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 (ĭ-nûr′vāt′, ĭn′ər-)
tr.v. in·ner·vat·ed, in·ner·vat·ing, in·ner·vates
1. To supply (an organ or a body part) with nerves.
2. To stimulate (a nerve, muscle, or body part) to action.

in′ner·va′tion n.
in′ner·va′tion·al (-vā′shə-nəl) adj.
ThesaurusAntonymsRelated WordsSynonymsLegend:
Noun1.innervation - the neural or electrical arousal of an organ or muscle or gland
arousal - a state of heightened physiological activity
2.innervation - the distribution of nerve fibers to an organ or body region
dispersion, distribution - the spatial or geographic property of being scattered about over a range, area, or volume; "worldwide in distribution"; "the distribution of nerve fibers"; "in complementary distribution"


n. inervación.
1. acto de inervar;
2. distribución de nervios o de energía nerviosa en un órgano o área.
References in periodicals archive ?
We will tackle this highly challenging question by studying the immune responses to vaccination in genetic mouse models in which skin innervation by nociceptors is deficient.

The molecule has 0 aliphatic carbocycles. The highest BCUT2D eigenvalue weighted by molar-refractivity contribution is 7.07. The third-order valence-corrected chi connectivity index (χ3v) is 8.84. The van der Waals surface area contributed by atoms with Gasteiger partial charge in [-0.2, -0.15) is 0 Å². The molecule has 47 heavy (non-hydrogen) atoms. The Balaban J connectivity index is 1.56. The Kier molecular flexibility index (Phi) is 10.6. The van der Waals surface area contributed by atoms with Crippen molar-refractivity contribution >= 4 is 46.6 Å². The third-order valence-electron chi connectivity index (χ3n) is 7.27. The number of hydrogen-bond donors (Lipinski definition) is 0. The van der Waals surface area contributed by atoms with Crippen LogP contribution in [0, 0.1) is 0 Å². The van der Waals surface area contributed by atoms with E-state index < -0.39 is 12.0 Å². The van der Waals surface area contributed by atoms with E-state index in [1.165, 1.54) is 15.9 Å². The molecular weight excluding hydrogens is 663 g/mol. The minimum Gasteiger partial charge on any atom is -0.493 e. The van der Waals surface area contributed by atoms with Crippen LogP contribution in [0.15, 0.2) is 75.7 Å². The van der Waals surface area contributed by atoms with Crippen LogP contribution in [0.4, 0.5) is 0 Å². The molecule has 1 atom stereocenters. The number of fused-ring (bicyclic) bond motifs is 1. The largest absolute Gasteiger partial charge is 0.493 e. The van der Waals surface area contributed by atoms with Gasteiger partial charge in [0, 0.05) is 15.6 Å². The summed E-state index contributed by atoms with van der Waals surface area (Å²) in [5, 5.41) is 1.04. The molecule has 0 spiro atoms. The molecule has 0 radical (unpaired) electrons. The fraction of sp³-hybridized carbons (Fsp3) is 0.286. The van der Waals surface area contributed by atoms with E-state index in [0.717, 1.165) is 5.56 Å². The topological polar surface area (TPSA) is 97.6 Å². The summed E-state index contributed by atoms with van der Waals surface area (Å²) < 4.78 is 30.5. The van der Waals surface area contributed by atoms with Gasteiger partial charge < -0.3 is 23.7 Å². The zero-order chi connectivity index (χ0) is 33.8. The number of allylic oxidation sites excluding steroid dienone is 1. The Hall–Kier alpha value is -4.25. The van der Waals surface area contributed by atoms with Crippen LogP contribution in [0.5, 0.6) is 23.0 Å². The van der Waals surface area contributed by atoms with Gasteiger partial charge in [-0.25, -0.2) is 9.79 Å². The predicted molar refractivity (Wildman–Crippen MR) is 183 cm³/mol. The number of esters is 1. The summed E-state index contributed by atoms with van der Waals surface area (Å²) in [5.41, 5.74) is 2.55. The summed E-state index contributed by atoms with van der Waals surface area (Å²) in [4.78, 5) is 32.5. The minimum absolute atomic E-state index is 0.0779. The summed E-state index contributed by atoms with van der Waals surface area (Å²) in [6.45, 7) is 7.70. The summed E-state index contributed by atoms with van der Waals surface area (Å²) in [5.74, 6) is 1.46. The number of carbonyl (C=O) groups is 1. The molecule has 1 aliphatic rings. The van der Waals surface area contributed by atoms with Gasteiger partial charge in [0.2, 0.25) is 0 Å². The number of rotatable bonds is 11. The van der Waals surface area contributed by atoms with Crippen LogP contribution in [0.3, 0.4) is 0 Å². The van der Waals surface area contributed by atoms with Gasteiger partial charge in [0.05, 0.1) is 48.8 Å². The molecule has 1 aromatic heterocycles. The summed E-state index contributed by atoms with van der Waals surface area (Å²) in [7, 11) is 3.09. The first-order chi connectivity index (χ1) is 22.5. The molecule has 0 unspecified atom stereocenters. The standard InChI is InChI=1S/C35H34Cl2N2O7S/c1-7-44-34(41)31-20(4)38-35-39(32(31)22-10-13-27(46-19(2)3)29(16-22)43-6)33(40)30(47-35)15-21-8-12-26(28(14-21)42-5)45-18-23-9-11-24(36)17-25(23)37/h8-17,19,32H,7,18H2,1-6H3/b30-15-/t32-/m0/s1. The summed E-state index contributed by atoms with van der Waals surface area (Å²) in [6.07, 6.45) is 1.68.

Dissection will only cut the blood supply and its innervation without harming the cavernous nerves and creating a non-functioning organ.
The paper, "Targeting protein tyrosine phosphatase after myocardial infarction restores cardiac sympathetic innervation and prevents arrhythmias," has implications for patients who survive a heart attack, and remain at risk for severe cardiac arrhythmias and sudden cardiac death.
The parasympathetic innervation of the pupil consists of four neurons comprising afferent and efferent pathways (see Figure 1).
Innervation causes these channels to open, allowing sodium ions to pass to the inside of the cell.
In the last year, Len Zapalowski, BSc, MSc, CEO, with Mazza Innervation Ltd.
Treatment with rhNGF-based ophthalmic solution aims to restore the innervation of the corneal area that has been compromised by the disease in order to promote recovery of visual function.
The innervation profile of fascia may partially explain why these injections result in pain.
Citations were reviewed by authors Gupta and Finlayson, yielding 7 articles relevant to hip joint radiofrequency in a clinical setting, and 18 articles relevant to hip joint innervation or surgical neurectomy.
Each muscle in that region is then detailed separately stating: anatomy, function, innervation, referred pain, needling technique and precautions.
The bioengineered germ developed into a mature gland through acinar formations with the myoepithelium and innervation.
Rather, both the imagination of environmental crisis and the means to crisis management lay in constant perceptual and aesthetic involvement, a nonstop innervation of the senses that enforced a new type of feedback loop, so to speak, between industrialized humans and their larger biological world.